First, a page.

OREANDA-NEWS. European servicers are developing their risk management and compliance capabilities in response to financial regulators' emphasis on robust governance and assurance functions, Fitch Ratings says. We view internal audit (IA) as a key part of risk management and compliance, and this is reflected in our servicer ratings; those that have no or untested IA functions are at the low end of the rating scale.

Audit findings and management's response indicate whether management is paying attention to, and addressing, potential risks. Most servicers have IA programmes, although some have only recently implemented them.

For example, Situs Global Servicing has strengthened its risk and compliance framework over the last two years, including engaging a third party to provide IA. A full audit cycle has been completed and all of its findings addressed.

This and other measures such as creating a Risk and Compliance Group are positive, but the IA regime is relatively new, and taking a consistent approach over a number of cycles is important for effective risk management.

This meant we did not give full credit to the current IA arrangement when we affirmed Situs's German Commercial Mortgage Primary Servicer Rating, upgraded its Commercial Special Servicer Rating and assigned its UK Commercial Mortgage Primary Servicer Rating, in October.
Virtual Lease Services (VLS) is one of the few Fitch-rated UK servicers with no IA function. A developing risk management framework (VLS has created an oversight team and a compliance monitoring plan), regular client quality control checks, and the small size of the company, give comfort around governance.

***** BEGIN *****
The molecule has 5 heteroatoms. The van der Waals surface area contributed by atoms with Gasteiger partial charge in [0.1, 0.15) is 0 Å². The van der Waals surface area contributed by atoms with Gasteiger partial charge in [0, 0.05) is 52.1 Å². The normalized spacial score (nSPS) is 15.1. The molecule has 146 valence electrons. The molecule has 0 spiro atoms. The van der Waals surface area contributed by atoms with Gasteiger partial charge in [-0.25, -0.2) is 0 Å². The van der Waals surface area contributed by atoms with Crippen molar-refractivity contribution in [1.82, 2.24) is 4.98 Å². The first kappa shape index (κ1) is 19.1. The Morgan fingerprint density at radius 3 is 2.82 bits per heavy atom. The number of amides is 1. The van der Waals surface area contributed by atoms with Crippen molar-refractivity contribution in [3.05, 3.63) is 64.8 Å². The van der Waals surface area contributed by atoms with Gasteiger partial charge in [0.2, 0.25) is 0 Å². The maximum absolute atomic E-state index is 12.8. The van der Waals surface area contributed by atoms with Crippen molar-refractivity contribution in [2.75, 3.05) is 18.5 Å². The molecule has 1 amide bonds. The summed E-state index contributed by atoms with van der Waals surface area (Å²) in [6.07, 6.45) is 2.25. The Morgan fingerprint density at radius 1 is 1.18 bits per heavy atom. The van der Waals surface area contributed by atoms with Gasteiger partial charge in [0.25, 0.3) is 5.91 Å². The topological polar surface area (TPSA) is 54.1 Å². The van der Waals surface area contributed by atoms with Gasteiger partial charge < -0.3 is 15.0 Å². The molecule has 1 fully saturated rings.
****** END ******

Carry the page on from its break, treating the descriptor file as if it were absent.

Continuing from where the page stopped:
But the absence of an IA programme is a rating constraint, as we noted when we upgraded VLS's ABS Primary Servicer Rating (VLS does not service mortgages) in November. This upgrade followed continued and well managed portfolio growth that we think is indicative of long-term shareholder support for a sustainable business.

A servicer's risk management infrastructure is often determined by the size and scope of operations, and different servicers take different approaches to ensure the independence of IA activity. Several have in-house IA units that report directly to the board. Others use third-parties or parent company resources for IA (group IA functions are usually well established).

We do not view one approach as more effective than another, but different approaches may be appropriate for different businesses. For instance, Italy's Credito Fondiario (CF) set up its own IA team after a change of ownership in 2013 (it was previously owned by a subsidiary of Morgan Stanley, and benefited from the support of the bank's group auditors). As we noted when we affirmed CF's servicer ratings earlier this year, its overall risk management framework has been enhanced, and audit reports have been reviewed and follow-ups addressed under the new IA regime, although it is early to make a full assessment of its effectiveness.

For a small servicer like VLS, using third-party or group resources might be easier than recruiting and retaining experienced personnel to act as an in-house IA function. It remains to be seen whether VLS, which is 49%-owned by Investec Asset Finance, will take this approach.